atrophic skin of sun-exposed and non-exposed areas (Fig. 1a). Lesional biopsy revealed atypical keratinocytes in the basal layer of the epidermis, and solar elastosis in the dermis indicative of solar keratosis. The arsenic level in the patient’s hair was normal. In subsequent years, multiple solar keratotic lesions and squamous cell carcinoma (SCC) developed on the extremities and abdomen (Fig. 1b–f). All lesions were excised but, after six of nine excision procedures, postoperative wounds were infected with methicillin-resistant Staphylococcus aureus, with resultant cellulitis. Lymphocyte stimulation tests with phytohemagglutinin or concanavalin A revealed the absence of systemic immunosuppression. Ultimately, 15 solar keratotic lesions and 10 SCC lesions were detected, on both sunexposed and non-exposed areas, as shown in Figure 1(b). In our patient, multiple skin cancers had developed after long-term PUVA therapy, which is known to raise, slightly, the risk of malignancy.1,2 The incidence of skin cancer increases when the cumulative dose of ultraviolet (UV)-A exceeds 1000 J/ cm2 or after more than 400 treatments.2 However, Asian patients with more than 20 malignancies after PUVA therapy are rare.3 Ataxia telangiectasia-mutated protein (ATM) is activated by UV-A4 and ataxia telangiectasia- and Rad3-related protein kinase (ATR) is involved at the early stage of UV-mediated carcinogenesis.5 We stained specimens with antibodies against products of kinases whose expression is associated with DNA damage. One antibody was directed against phosphorylated ATM (Abcam, Cambridge, UK) and one was directed against phospho-histone H2A.X (Ser139) (Merck Millipore, Billerica, MA, USA), which is involved in pathways downstream of both ATM and ATR.6 While solar keratotic lesions on the back and on the right ankle were immunostained with these antibodies (Fig. 1g–j), apparently normal epidermis adjacent to solar keratotic lesions was immunonegative. Positive immunostaining with the first antibody might have been due to activation of the ATM signaling pathway in response to dsDNA breakage during carcinogenesis. Our results suggest that DNA damage was not ubiquitous in epidermal cells and that elimination of recent DNA damage was limited to local areas of epidermis, for example, epidermal stem cells.
Wound infections recurred after surgery. Thus, probably, local immunosuppressive conditions existed in our patient’s skin. However, the involvement of photoaging in antimicrobialbarrier disruption remains to be clarified. Stress-induced senescence due to UV light yields cells with a senescenceassociated secretory phenotype (SASP) that secrete interleukin (IL)-6, IL-8 and matrix metalloproteinase (MMP).7 MMP may inactivate certain antimicrobial proteins. Such factors might have mediated the recurrent infections after surgery and the development of multiple malignancies.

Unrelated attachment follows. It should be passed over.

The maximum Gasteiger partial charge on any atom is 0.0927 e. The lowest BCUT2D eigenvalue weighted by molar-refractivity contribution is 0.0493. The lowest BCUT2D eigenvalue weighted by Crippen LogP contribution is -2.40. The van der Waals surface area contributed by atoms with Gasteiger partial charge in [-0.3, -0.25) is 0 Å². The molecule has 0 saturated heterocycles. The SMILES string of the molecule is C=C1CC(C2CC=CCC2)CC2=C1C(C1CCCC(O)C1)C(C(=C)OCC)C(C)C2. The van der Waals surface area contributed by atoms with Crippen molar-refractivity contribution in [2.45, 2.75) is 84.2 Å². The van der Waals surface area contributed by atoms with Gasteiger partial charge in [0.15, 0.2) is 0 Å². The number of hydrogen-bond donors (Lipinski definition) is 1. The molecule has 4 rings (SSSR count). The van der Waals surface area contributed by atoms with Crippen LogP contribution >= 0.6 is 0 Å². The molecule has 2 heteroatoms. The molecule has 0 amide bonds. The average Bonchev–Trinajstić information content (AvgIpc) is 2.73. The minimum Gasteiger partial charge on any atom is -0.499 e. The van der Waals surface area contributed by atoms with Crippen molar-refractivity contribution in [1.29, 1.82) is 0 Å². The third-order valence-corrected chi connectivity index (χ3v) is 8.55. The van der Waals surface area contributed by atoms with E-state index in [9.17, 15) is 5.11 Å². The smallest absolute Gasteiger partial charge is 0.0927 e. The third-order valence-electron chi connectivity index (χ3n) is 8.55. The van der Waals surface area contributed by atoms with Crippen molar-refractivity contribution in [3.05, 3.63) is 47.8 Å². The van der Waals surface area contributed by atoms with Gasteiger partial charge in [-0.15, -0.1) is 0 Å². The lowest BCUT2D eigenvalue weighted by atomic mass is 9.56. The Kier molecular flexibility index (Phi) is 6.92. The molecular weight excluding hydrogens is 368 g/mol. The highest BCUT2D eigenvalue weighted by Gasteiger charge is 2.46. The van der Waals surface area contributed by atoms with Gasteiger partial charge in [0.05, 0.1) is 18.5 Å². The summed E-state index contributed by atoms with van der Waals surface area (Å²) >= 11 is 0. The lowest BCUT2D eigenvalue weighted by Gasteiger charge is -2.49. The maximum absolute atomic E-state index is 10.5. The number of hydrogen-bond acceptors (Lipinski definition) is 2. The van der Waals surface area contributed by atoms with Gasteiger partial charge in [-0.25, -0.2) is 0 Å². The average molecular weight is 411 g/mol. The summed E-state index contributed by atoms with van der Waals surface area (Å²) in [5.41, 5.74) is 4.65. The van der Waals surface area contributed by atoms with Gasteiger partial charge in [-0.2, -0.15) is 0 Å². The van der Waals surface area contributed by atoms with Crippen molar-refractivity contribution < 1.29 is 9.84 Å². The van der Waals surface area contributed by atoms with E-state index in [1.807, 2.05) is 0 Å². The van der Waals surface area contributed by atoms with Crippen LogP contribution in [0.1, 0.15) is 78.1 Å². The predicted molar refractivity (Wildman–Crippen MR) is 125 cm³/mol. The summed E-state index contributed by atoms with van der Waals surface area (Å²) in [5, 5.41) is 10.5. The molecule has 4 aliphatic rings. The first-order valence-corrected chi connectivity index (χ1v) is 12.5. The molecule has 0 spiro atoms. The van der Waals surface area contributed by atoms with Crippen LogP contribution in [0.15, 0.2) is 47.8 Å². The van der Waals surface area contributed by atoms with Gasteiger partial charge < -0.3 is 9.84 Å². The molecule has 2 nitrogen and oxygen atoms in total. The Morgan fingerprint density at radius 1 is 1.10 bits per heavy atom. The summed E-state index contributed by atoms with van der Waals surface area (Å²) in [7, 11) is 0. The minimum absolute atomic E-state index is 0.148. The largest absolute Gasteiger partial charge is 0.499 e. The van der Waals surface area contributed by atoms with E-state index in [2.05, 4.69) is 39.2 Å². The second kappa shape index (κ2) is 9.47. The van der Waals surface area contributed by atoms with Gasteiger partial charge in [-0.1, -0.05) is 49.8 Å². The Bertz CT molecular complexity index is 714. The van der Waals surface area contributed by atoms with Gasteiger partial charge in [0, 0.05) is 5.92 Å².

CONFLICT OF INTEREST:
Haruna HIROSE-MATSUDA,1 Osamu OKAMOTO,1 Takashi SAKAI,1 Akiko ITO,1 Yoshitaka KAI,1 Yutaka HATANO,1 Katsuhiro HANADA,2 Yoshio YAMAOKA,2 Sakuhei FUJIWARA1 Departments of 1Dermatology, and 2Environmental and Preventive Medicine, Faculty of Medicine, Oita University, Yufu City, Japan doi: 10.1111/1346-8138.12835
REFERENCES 1 Halliday GM, Byrne SN, Damian DL. Ultraviolet A radiation: its role in immunosuppression and carcinogenesis. Semin Cutan Med Surg 2011; 30(4): 214–221. 2 Kobayashi K, Morita A, Tsuji T. Topical PUVA for psoriasis and cutaneous carcinogenesis. Jpn J Dermatol 2002; 112: 1247–1251. 3 Goto T, Nishihara Y, Shibata S et al. A case of multiple cutaneous carcinomas arising from psoriasis vulgaris during its clinical course. Nishinihon J Dermatol 2003; 65: 25–29. 4 Zhang Y, Ma WY, Kaji A, et al. Requirement of ATM in UVA-induced signaling and apoptosis. J Biol Chem 2002; 277: 3124–3131. 5 Kawasumi M, Lemos B, Bradner JE, et al. Protection from UVinduced skin carcinogenesis by genetic inhibition of the ataxia telangiectasia and Rad3-related (ATR) kinase. Proc Natl Acad Sci USA 2011; 108: 13716–13721. 6 Riches LC, Lynch AM, Gooderham NJ. Early events in the mammalian response to DNA double-strand breaks. Mutagenesis 2008; 23: 331–339. 7 Kuilman T1, Michaloglou C, Mooi WJ, Peeper DS. The essence of senescence. Genes Dev 2010; 24: 2463–2479.
Erythema multiforme-type drug eruption with prominent keratinocyte necrosis induced by long-term administration of telmisartan Dear Editor, Erythema multiforme (EM), a common skin condition, can be associated with infection and drug administration. While cuta-
neous adverse reaction to drugs, such as antibiotics or anticonvulsants, can present as EM,1 angiotensin II (AngII) blocker-induced EM is relatively rare.1,2 Here, we report a case
Correspondence: Mizue Fujii, M.D., Ph.D., Department of Dermatology, Kitami Red Cross Hospital, Kita 6-jo Higashi 2-chome, Kitami 090-8666, Japan. Email: [email protected]
© 2015 Japanese Dermatological Association